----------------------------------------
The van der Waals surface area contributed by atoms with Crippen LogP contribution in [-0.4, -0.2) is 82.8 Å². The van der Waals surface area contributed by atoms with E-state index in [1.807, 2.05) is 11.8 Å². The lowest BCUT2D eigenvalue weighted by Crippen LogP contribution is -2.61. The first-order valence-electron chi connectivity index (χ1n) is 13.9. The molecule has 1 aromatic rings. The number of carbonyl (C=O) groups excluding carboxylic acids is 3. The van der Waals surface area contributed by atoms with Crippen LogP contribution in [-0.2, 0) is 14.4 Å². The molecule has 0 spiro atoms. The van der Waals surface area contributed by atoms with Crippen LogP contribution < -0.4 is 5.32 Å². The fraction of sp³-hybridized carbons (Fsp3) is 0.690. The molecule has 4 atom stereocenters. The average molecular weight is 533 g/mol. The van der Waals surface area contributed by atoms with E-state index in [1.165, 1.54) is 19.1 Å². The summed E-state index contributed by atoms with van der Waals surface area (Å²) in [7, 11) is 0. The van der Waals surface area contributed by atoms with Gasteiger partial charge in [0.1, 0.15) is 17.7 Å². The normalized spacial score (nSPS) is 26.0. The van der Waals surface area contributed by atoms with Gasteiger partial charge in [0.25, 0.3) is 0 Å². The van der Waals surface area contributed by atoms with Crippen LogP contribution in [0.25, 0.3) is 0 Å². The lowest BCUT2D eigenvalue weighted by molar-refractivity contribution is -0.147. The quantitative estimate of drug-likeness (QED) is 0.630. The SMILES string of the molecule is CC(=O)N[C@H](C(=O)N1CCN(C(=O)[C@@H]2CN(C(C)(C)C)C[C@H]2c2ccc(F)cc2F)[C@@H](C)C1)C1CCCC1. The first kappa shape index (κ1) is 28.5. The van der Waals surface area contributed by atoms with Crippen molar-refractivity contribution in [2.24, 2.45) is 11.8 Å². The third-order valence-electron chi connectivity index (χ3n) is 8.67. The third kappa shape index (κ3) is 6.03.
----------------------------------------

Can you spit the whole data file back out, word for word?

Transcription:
The van der Waals surface area contributed by atoms with Crippen LogP contribution in [-0.4, -0.2) is 82.8 Å². The van der Waals surface area contributed by atoms with E-state index in [1.807, 2.05) is 11.8 Å². The lowest BCUT2D eigenvalue weighted by Crippen LogP contribution is -2.61. The first-order valence-electron chi connectivity index (χ1n) is 13.9. The molecule has 1 aromatic rings. The number of carbonyl (C=O) groups excluding carboxylic acids is 3. The van der Waals surface area contributed by atoms with Crippen LogP contribution in [-0.2, 0) is 14.4 Å². The molecule has 0 spiro atoms. The van der Waals surface area contributed by atoms with Crippen LogP contribution < -0.4 is 5.32 Å². The fraction of sp³-hybridized carbons (Fsp3) is 0.690. The molecule has 4 atom stereocenters. The average molecular weight is 533 g/mol. The van der Waals surface area contributed by atoms with E-state index in [1.165, 1.54) is 19.1 Å². The summed E-state index contributed by atoms with van der Waals surface area (Å²) in [7, 11) is 0. The van der Waals surface area contributed by atoms with Gasteiger partial charge in [0.1, 0.15) is 17.7 Å². The normalized spacial score (nSPS) is 26.0. The van der Waals surface area contributed by atoms with Gasteiger partial charge in [0.25, 0.3) is 0 Å². The van der Waals surface area contributed by atoms with Crippen LogP contribution in [0.25, 0.3) is 0 Å². The lowest BCUT2D eigenvalue weighted by molar-refractivity contribution is -0.147. The quantitative estimate of drug-likeness (QED) is 0.630. The SMILES string of the molecule is CC(=O)N[C@H](C(=O)N1CCN(C(=O)[C@@H]2CN(C(C)(C)C)C[C@H]2c2ccc(F)cc2F)[C@@H](C)C1)C1CCCC1. The first kappa shape index (κ1) is 28.5. The van der Waals surface area contributed by atoms with Crippen molar-refractivity contribution in [2.24, 2.45) is 11.8 Å². The third-order valence-electron chi connectivity index (χ3n) is 8.67. The third kappa shape index (κ3) is 6.03.